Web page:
Overall, the current guidelines on hypertension in pregnancy recommend treating all cases of severe hypertension (>160/110 mmHg) and suggest starting antihypertensive treatment in milder cases (BP between 140–159/90–109 mmHg) only in the presence of cardiovascular diseases, diabetes, CKD or acknowledged risk factors for cardiovascular diseases. Once more, nephrologists often have a different view of the situation, as is suggested by the best-practice guidelines of the Italian Society of Nephrology, which, while acknowledging the risks of hypotension in pregnancy, recommend the correction of hypertension, as in the case of young patients outside the context of pregnancy (target BP ≤ 130/80 mmHg), under strict clinical surveillance [22]. The main risks to be avoided are seen as those related to hypercorrection, since hypotension can cause placental hypoperfusion, with detrimental effects on the fetus. Careful follow-up is needed to allow optimal blood pressure to be reached [22]. The issue is similar to those problems that may arise in attempting to control diabetes, where hypercorrection and frequent hypoglycemia can have negative effects on pregnancy outcomes [23]. When setting BP goals in pregnancy, researchers should keep in mind that outside the context of pregnancy, the results for CKD patients under tight hypertension control in the recent ACCORD BP trial demonstrated that the benefits obtained in reducing cardiovascular events and mortality were offset by a higher risk of adverse kidney outcomes, which are mainly represented by AKI [24]. No such data are available for pregnancy.

2.2. Preeclampsia

PE is a multisystem disease, generally defined as a condition in which the onset of arterial hypertension after 20 weeks of gestation is accompanied by at least one sign of renal, hepatic, central nervous system, or hematologic impairment [5][6][7][8][9][10] (Figure 1). Proteinuria levels ≥0.3 g/24 h or a protein-to-creatinine ratio (PCR) ≥ 0.3 g/g is present in about 75% of the cases defined as PE. While, in the past, proteinuria was required for a PE diagnosis, international boards now consider it to be of the same importance as other symptoms and signs [5][6][7][8][9][10]. In this regard, the new guidelines underline the central role of kidney involvement, basing a diagnosis not only on proteinuria but also on a reduction in kidney function from the baseline pre-gestational level [5][6][7][8][9][10].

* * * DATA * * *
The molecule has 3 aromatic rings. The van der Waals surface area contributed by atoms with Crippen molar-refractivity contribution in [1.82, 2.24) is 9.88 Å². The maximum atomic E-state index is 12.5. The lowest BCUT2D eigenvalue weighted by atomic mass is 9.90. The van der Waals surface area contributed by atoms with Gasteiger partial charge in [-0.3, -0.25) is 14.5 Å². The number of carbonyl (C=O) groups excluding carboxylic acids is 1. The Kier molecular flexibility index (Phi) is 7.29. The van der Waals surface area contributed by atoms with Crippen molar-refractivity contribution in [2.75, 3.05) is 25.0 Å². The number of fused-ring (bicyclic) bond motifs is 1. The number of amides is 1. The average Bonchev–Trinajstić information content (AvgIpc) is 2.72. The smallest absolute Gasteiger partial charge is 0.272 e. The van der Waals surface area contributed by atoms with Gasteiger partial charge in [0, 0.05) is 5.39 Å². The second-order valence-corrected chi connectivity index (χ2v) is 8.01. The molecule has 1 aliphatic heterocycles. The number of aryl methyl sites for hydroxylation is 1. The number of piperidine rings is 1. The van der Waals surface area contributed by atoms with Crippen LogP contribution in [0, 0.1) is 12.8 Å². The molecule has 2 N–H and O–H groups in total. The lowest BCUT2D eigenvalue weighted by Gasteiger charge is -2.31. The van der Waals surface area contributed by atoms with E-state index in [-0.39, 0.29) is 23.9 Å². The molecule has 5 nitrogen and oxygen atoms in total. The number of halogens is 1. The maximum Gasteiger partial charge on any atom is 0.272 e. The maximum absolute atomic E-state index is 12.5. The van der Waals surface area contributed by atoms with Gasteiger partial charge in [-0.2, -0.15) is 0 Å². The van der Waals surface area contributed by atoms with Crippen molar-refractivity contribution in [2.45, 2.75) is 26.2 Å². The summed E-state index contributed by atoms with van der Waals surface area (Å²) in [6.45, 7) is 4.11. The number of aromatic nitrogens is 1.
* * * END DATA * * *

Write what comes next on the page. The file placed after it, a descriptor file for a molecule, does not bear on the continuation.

Figure 1. Features of preeclampsia, according to international guidelines.
Other “new” features of the definition of PE are laboratory findings regarding liver involvement, with an increase in aminotransferases (alanine aminotransferase and/or aspartate aminotransferase at >40 IU/L, whether or not this is accompanied by right-upper quadrant or epigastric abdominal pain), thrombocytopenia (platelets at <109/L), disseminated intravascular coagulation (DIC), and hemolysis. In this regard, the more extensive PE definition merges with the definition of HELLP syndrome, indirectly alluding to a univocal definition of HDPs.